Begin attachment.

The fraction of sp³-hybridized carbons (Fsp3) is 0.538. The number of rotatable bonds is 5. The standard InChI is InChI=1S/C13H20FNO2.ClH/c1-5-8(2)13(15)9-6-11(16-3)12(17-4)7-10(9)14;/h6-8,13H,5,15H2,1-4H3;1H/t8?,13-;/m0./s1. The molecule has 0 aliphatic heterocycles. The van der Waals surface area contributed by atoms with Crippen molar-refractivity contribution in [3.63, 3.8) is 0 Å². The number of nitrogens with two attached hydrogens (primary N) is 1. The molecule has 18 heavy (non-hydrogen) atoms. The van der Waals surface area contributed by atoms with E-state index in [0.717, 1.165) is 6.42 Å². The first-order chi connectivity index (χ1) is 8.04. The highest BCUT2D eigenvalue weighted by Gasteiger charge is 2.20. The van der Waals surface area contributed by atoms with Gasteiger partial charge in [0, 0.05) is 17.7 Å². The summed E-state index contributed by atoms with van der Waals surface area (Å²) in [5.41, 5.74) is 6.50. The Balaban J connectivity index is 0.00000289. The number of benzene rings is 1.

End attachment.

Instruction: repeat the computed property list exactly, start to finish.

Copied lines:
The fraction of sp³-hybridized carbons (Fsp3) is 0.538. The number of rotatable bonds is 5. The standard InChI is InChI=1S/C13H20FNO2.ClH/c1-5-8(2)13(15)9-6-11(16-3)12(17-4)7-10(9)14;/h6-8,13H,5,15H2,1-4H3;1H/t8?,13-;/m0./s1. The molecule has 0 aliphatic heterocycles. The van der Waals surface area contributed by atoms with Crippen molar-refractivity contribution in [3.63, 3.8) is 0 Å². The number of nitrogens with two attached hydrogens (primary N) is 1. The molecule has 18 heavy (non-hydrogen) atoms. The van der Waals surface area contributed by atoms with E-state index in [0.717, 1.165) is 6.42 Å². The first-order chi connectivity index (χ1) is 8.04. The highest BCUT2D eigenvalue weighted by Gasteiger charge is 2.20. The van der Waals surface area contributed by atoms with Gasteiger partial charge in [0, 0.05) is 17.7 Å². The summed E-state index contributed by atoms with van der Waals surface area (Å²) in [5.41, 5.74) is 6.50. The Balaban J connectivity index is 0.00000289. The number of benzene rings is 1.